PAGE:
Reasons for Designation
Long barrows were constructed as earthen or drystone mounds with flanking
ditches and acted as funerary monuments during the Early and Middle Neolithic
periods (3400-2400 BC). They represent the burial places of Britain's early
farming communities and, as such, are amongst the oldest field monuments
surviving visibly in the present landscape. Where investigated, long barrows
appear to have been used for communal burial, often with only parts of the
human remains having been selected for interment. Certain sites provide
evidence for several phases of funerary monument preceding the barrow and,
consequently, it is probable that long barrows acted as important ritual sites
for local communities over a considerable period of time. Some 500 long
barrows are recorded in England. As one of the few types of Neolithic
structure to survive as earthworks, and due to their comparative rarity, their
considerable age and their longevity as a monument type, all long barrows are
considered to be nationally important.
Nympsfield long barrow survives well and is known from partial excavation to
contain archaeological and environmental evidence relating to the monument and
the landscape in which it was constructed. This barrow is a well known and
good example of a long barrow in the group (of long barrows) commonly referred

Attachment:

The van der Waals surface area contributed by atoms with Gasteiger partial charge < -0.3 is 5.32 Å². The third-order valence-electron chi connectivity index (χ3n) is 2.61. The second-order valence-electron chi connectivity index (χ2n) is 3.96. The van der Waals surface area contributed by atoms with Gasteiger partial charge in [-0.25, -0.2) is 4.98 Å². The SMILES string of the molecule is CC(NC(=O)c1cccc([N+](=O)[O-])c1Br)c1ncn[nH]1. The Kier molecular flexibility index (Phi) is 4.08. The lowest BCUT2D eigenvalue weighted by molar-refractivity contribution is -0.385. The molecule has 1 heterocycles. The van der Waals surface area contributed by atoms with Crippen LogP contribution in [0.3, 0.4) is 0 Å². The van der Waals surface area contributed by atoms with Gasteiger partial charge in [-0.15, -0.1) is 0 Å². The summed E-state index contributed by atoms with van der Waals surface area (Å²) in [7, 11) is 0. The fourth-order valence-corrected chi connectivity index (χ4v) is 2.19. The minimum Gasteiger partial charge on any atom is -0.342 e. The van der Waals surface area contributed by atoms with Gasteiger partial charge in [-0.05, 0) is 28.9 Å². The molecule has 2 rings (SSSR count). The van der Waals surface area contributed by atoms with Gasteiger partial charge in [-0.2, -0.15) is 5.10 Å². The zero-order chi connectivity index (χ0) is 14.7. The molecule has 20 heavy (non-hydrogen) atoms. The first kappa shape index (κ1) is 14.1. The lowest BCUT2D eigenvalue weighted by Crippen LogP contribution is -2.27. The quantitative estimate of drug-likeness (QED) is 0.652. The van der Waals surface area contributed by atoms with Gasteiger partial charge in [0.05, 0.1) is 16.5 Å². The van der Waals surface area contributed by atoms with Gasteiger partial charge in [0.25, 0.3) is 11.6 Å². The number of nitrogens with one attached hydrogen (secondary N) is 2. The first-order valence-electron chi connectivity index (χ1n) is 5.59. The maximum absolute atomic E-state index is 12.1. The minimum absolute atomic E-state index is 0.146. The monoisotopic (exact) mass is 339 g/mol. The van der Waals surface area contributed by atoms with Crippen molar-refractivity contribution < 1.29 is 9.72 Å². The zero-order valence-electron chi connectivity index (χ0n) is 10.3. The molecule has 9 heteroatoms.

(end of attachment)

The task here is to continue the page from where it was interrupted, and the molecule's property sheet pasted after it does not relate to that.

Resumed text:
to as the Cotswold Severn group, named after the region in which they occur.
This is one of very few oval long barrows which belong to the group.
The monument includes a chambered long barrow situated on the western edge of
a limestone plateau overlooking the valley of the River Severn to the west and
The monument, which is known as the Nympsfield long barrow, has a mound which
is almost oval in plan, with dimensions of 30m from east to west, 25m from
north to south at the western end and 30m from north to south at the eastern
end. The mound is composed of small stones and has a maximum height of c.1.1m.
At the eastern end of the mound is a forecourt in the form of a recess
flanked by projections of the mound. This forecourt has dimensions of 4m by
4.5m and leads into an east facing entrance defined by two standing stones.
Beyond the entrance is a stone gallery, now unroofed, and which leads into a
pair of side chambers and an end chamber. The remains of at least 13 human
skeletons as well as Neolithic pottery were recovered from these chambers, the
associated gallery and from the surrounding mound during excavations by
Professor Buckman in 1862 and Mrs Clifford in 1937. These excavations also
found later Neolithic pottery within the blocking of the entrance to the
burial chamber, suggesting that the gallery was closed before the end of the
The mound is flanked on each side by a quarry ditch from which material was
taken during the construction of the monument. These ditches have become
infilled over the years, but survive as buried features c.3m wide.
The monument has been in State care since 1975.
Excluded from the scheduling are all fence posts relating to field boundaries,
and the public notice board, although the underlying ground is included.
The site of the monument is shown on the attached map extract.
It includes a 2 metre boundary around the archaeological features,
considered to be essential for the monument's support and preservation.